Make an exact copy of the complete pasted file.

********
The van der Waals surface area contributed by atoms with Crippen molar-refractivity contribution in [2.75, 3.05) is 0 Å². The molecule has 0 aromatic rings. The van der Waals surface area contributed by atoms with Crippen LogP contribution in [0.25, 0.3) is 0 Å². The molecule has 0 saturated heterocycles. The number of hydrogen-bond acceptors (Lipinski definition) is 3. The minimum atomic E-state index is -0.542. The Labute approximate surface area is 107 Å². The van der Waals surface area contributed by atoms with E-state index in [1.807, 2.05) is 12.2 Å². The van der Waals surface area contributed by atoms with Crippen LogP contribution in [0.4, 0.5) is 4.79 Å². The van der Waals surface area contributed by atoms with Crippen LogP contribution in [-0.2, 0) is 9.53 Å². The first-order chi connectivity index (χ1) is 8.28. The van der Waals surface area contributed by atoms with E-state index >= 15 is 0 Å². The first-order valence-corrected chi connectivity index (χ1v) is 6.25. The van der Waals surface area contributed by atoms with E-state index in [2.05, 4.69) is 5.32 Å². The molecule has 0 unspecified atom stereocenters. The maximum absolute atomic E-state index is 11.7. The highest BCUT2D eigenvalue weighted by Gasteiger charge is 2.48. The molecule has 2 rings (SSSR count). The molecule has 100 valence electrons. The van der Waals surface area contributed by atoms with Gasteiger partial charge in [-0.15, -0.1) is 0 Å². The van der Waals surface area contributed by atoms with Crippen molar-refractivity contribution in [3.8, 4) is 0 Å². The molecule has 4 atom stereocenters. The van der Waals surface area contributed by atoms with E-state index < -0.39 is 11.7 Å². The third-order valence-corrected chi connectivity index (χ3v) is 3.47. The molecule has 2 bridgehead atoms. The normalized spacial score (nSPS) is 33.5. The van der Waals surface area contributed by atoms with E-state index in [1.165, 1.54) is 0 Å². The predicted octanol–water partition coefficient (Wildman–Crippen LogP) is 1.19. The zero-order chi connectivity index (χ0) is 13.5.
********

The van der Waals surface area contributed by atoms with Crippen molar-refractivity contribution in [2.75, 3.05) is 0 Å². The molecule has 0 aromatic rings. The van der Waals surface area contributed by atoms with Crippen LogP contribution in [0.25, 0.3) is 0 Å². The molecule has 0 saturated heterocycles. The number of hydrogen-bond acceptors (Lipinski definition) is 3. The minimum atomic E-state index is -0.542. The Labute approximate surface area is 107 Å². The van der Waals surface area contributed by atoms with E-state index in [1.807, 2.05) is 12.2 Å². The van der Waals surface area contributed by atoms with Crippen LogP contribution in [0.4, 0.5) is 4.79 Å². The van der Waals surface area contributed by atoms with Crippen LogP contribution in [-0.2, 0) is 9.53 Å². The first-order chi connectivity index (χ1) is 8.28. The van der Waals surface area contributed by atoms with E-state index >= 15 is 0 Å². The first-order valence-corrected chi connectivity index (χ1v) is 6.25. The van der Waals surface area contributed by atoms with E-state index in [2.05, 4.69) is 5.32 Å². The molecule has 0 unspecified atom stereocenters. The maximum absolute atomic E-state index is 11.7. The highest BCUT2D eigenvalue weighted by Gasteiger charge is 2.48. The molecule has 2 rings (SSSR count). The molecule has 100 valence electrons. The van der Waals surface area contributed by atoms with Gasteiger partial charge in [-0.15, -0.1) is 0 Å². The van der Waals surface area contributed by atoms with Crippen molar-refractivity contribution in [3.8, 4) is 0 Å². The molecule has 4 atom stereocenters. The van der Waals surface area contributed by atoms with E-state index < -0.39 is 11.7 Å². The third-order valence-corrected chi connectivity index (χ3v) is 3.47. The molecule has 2 bridgehead atoms. The normalized spacial score (nSPS) is 33.5. The van der Waals surface area contributed by atoms with E-state index in [1.165, 1.54) is 0 Å². The predicted octanol–water partition coefficient (Wildman–Crippen LogP) is 1.19. The zero-order chi connectivity index (χ0) is 13.5.